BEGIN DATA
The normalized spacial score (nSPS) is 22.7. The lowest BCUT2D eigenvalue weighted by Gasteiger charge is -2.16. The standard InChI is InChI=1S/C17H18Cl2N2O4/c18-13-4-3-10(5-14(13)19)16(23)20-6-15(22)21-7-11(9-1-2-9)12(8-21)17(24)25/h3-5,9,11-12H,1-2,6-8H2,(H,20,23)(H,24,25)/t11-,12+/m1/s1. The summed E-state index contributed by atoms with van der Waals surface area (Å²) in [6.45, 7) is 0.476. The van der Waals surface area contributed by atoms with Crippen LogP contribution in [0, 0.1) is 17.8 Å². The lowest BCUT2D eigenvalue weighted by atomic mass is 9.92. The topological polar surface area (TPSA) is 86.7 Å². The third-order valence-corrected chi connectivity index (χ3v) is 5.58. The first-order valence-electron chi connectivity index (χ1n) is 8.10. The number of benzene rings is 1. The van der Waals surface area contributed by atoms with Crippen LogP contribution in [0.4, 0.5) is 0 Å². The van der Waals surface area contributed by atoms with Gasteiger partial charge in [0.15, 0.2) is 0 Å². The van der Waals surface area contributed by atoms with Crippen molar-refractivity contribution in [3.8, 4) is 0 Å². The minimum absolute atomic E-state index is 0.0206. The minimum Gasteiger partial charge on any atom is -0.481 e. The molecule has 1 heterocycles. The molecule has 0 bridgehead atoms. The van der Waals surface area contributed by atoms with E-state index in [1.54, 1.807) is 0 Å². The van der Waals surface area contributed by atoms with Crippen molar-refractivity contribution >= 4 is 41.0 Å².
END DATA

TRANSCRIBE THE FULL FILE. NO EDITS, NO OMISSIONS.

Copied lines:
The normalized spacial score (nSPS) is 22.7. The lowest BCUT2D eigenvalue weighted by Gasteiger charge is -2.16. The standard InChI is InChI=1S/C17H18Cl2N2O4/c18-13-4-3-10(5-14(13)19)16(23)20-6-15(22)21-7-11(9-1-2-9)12(8-21)17(24)25/h3-5,9,11-12H,1-2,6-8H2,(H,20,23)(H,24,25)/t11-,12+/m1/s1. The summed E-state index contributed by atoms with van der Waals surface area (Å²) in [6.45, 7) is 0.476. The van der Waals surface area contributed by atoms with Crippen LogP contribution in [0, 0.1) is 17.8 Å². The lowest BCUT2D eigenvalue weighted by atomic mass is 9.92. The topological polar surface area (TPSA) is 86.7 Å². The third-order valence-corrected chi connectivity index (χ3v) is 5.58. The first-order valence-electron chi connectivity index (χ1n) is 8.10. The number of benzene rings is 1. The van der Waals surface area contributed by atoms with Crippen LogP contribution in [0.4, 0.5) is 0 Å². The van der Waals surface area contributed by atoms with Gasteiger partial charge in [0.15, 0.2) is 0 Å². The van der Waals surface area contributed by atoms with Crippen molar-refractivity contribution in [3.8, 4) is 0 Å². The minimum absolute atomic E-state index is 0.0206. The minimum Gasteiger partial charge on any atom is -0.481 e. The molecule has 1 heterocycles. The molecule has 0 bridgehead atoms. The van der Waals surface area contributed by atoms with E-state index in [1.54, 1.807) is 0 Å². The van der Waals surface area contributed by atoms with Crippen molar-refractivity contribution >= 4 is 41.0 Å².